European Central Bank, Raiffeisen Bank in Russia
By Reuters, 24 March 2023
Austrian officials are reportedly defending Raiffeisen Bank’s activities in the sanctioned country
The European Central Bank (ECB) is pressuring Austria’s Raiffeisen Bank to quit the Russian market, Reuters reported on Friday.
The ECB is not demanding that Raiffeisen leave the country immediately, fearing the financial hit it could trigger, but wants the lender to develop a plan for unwinding its business there, with one of the options being a sale or closure of its Russian affiliate, the news agency cited its sources as saying.
The pressure on Austria’s second-biggest bank reportedly comes after a top US official visited Vienna last month, and voiced concerns about the lender’s operations in Russia.
Raiffeisen, however, does not intend to present such a plan yet, Reuters said, adding that some Austrian officials see the pressure as “unwarranted foreign meddling.”
The Office of Foreign Assets Control (OFAC), a division of the US Treasury Department responsible for monitoring and implementing sanctions against Russia, launched a probe into Raiffeisen over its Russia business earlier this year, reportedly investigating potential breaches of Western sanctions by the bank.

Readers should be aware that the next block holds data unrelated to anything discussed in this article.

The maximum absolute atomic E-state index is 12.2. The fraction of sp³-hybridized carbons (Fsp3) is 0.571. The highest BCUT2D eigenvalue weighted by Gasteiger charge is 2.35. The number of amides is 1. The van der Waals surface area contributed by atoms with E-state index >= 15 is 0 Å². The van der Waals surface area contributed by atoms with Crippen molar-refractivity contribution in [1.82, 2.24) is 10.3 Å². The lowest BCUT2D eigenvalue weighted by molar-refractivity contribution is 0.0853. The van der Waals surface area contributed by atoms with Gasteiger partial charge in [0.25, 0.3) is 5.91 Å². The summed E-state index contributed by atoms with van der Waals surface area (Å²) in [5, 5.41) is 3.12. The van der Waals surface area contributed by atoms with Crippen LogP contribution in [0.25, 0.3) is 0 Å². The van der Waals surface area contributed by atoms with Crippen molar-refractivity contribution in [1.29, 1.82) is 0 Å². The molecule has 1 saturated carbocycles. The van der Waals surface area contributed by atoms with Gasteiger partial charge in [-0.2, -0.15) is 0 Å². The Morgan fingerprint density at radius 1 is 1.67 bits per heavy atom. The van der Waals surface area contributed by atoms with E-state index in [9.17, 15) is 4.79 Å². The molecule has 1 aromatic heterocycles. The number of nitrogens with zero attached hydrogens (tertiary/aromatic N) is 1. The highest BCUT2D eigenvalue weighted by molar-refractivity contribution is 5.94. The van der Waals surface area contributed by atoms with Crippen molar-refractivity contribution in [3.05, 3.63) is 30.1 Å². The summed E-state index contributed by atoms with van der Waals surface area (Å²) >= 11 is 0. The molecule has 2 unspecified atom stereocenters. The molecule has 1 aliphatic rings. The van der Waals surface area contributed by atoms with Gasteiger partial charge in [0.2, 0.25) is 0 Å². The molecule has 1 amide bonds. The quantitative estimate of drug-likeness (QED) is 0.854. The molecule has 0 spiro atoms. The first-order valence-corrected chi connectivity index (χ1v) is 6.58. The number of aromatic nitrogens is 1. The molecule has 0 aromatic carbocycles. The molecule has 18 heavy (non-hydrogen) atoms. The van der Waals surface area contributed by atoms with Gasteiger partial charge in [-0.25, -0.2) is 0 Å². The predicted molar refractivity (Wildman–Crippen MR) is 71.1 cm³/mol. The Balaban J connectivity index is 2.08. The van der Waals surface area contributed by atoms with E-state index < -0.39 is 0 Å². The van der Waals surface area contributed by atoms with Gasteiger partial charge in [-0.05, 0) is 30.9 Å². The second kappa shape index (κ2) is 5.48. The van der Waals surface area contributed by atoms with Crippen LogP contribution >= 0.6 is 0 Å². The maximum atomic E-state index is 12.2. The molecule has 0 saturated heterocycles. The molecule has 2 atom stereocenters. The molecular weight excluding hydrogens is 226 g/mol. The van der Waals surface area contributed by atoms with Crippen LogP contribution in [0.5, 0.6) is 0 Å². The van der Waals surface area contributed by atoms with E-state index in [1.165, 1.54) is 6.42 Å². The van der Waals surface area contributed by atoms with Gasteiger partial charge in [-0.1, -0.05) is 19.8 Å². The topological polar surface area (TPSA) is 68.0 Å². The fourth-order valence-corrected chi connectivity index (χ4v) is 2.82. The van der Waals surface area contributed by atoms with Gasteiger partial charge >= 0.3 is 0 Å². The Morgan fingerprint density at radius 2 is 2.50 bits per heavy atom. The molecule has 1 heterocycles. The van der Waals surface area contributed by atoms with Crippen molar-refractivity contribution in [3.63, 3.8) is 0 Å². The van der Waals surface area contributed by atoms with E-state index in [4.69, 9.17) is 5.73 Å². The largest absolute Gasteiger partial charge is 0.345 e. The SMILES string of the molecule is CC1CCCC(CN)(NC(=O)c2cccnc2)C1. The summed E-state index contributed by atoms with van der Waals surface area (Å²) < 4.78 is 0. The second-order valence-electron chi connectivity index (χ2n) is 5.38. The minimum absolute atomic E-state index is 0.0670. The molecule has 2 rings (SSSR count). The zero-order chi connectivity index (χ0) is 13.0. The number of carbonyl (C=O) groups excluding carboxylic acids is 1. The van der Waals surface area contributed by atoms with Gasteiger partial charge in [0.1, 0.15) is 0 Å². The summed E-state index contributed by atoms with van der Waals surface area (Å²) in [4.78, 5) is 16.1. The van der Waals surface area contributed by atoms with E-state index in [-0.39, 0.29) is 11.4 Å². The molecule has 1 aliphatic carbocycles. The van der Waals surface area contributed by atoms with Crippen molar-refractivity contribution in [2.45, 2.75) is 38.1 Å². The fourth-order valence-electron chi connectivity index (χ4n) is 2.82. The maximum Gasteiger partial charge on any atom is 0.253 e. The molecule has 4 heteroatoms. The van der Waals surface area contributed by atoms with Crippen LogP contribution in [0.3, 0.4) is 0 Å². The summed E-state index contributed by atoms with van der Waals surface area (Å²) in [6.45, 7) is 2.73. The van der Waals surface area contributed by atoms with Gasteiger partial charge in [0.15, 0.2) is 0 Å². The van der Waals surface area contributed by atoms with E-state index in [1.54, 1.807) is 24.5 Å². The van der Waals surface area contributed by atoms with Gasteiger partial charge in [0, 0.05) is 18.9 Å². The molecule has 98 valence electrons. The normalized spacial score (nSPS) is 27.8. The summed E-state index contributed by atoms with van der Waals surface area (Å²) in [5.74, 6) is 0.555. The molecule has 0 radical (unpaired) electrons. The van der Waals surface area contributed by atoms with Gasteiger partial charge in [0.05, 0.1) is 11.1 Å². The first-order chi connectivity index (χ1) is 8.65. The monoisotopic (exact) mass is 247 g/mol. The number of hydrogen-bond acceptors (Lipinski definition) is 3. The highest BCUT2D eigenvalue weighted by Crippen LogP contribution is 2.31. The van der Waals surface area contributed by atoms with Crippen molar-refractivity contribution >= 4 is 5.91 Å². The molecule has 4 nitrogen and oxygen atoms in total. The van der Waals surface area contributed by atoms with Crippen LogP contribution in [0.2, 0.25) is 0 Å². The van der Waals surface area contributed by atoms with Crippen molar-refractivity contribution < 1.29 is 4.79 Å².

The Financial Times claimed last week that Raiffeisen was in talks with Russia’s biggest bank, Sberbank, to exchange its profits in Russia for some of the bank’s frozen assets in Europe. Reuters reported on Friday, however, that Russian officials had denied that such talks had taken place.
Raiffeisen plays a critical role in the Russian economy, providing a lifeline for euro payments to and from the country. It’s one of only two foreign banks on the Russian Central Bank’s list of 13 systemically important credit institutions, the other being Italy’s UniCredit.
EDITOR’S NOTE: We remind our readers that publication of articles on our site does not mean that we agree with what is written. Our policy is to publish anything which we consider of interest, so as to assist our readers in forming their opinions. Sometimes we even publish articles with which we totally disagree, since we believe it is important for our readers to be informed on as wide a spectrum of views as possible.